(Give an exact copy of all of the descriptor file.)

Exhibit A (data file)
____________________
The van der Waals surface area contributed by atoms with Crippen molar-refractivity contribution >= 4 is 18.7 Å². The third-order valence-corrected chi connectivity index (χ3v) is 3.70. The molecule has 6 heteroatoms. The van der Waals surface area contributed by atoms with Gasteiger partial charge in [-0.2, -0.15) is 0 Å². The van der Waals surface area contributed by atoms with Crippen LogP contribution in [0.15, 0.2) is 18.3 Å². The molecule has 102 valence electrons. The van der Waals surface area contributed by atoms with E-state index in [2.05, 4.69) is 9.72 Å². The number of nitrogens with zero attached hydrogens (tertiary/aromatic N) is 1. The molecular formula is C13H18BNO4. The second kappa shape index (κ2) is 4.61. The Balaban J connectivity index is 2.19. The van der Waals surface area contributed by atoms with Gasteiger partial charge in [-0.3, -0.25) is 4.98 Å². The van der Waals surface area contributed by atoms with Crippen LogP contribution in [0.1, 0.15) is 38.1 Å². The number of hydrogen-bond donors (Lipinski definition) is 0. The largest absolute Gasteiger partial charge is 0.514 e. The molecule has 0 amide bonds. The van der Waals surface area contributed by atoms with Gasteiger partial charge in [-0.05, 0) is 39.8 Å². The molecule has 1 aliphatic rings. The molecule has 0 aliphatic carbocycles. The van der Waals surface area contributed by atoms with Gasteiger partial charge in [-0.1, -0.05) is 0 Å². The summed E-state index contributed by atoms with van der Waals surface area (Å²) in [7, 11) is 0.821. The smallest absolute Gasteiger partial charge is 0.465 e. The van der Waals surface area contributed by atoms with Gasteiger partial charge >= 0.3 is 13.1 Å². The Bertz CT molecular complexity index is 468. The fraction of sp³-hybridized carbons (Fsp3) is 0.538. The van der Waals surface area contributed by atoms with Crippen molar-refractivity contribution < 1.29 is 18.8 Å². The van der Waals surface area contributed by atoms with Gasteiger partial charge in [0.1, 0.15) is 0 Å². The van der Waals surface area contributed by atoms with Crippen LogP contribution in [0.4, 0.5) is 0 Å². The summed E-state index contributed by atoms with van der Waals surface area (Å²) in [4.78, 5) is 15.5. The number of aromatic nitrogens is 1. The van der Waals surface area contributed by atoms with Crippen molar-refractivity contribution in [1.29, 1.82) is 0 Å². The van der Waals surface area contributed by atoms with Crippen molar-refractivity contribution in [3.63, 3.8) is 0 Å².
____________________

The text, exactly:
The van der Waals surface area contributed by atoms with Crippen molar-refractivity contribution >= 4 is 18.7 Å². The third-order valence-corrected chi connectivity index (χ3v) is 3.70. The molecule has 6 heteroatoms. The van der Waals surface area contributed by atoms with Gasteiger partial charge in [-0.2, -0.15) is 0 Å². The van der Waals surface area contributed by atoms with Crippen LogP contribution in [0.15, 0.2) is 18.3 Å². The molecule has 102 valence electrons. The van der Waals surface area contributed by atoms with E-state index in [2.05, 4.69) is 9.72 Å². The number of nitrogens with zero attached hydrogens (tertiary/aromatic N) is 1. The molecular formula is C13H18BNO4. The second kappa shape index (κ2) is 4.61. The Balaban J connectivity index is 2.19. The van der Waals surface area contributed by atoms with Gasteiger partial charge in [-0.3, -0.25) is 4.98 Å². The van der Waals surface area contributed by atoms with Crippen LogP contribution in [0.1, 0.15) is 38.1 Å². The number of hydrogen-bond donors (Lipinski definition) is 0. The largest absolute Gasteiger partial charge is 0.514 e. The molecule has 0 amide bonds. The van der Waals surface area contributed by atoms with Gasteiger partial charge in [-0.05, 0) is 39.8 Å². The molecule has 1 aliphatic rings. The molecule has 0 aliphatic carbocycles. The van der Waals surface area contributed by atoms with Gasteiger partial charge in [-0.1, -0.05) is 0 Å². The summed E-state index contributed by atoms with van der Waals surface area (Å²) in [7, 11) is 0.821. The smallest absolute Gasteiger partial charge is 0.465 e. The van der Waals surface area contributed by atoms with Gasteiger partial charge >= 0.3 is 13.1 Å². The Bertz CT molecular complexity index is 468. The fraction of sp³-hybridized carbons (Fsp3) is 0.538. The van der Waals surface area contributed by atoms with Crippen molar-refractivity contribution < 1.29 is 18.8 Å². The van der Waals surface area contributed by atoms with Gasteiger partial charge in [0.1, 0.15) is 0 Å². The van der Waals surface area contributed by atoms with Crippen LogP contribution in [0.4, 0.5) is 0 Å². The summed E-state index contributed by atoms with van der Waals surface area (Å²) in [4.78, 5) is 15.5. The number of aromatic nitrogens is 1. The van der Waals surface area contributed by atoms with Crippen molar-refractivity contribution in [1.29, 1.82) is 0 Å². The van der Waals surface area contributed by atoms with Crippen molar-refractivity contribution in [3.63, 3.8) is 0 Å².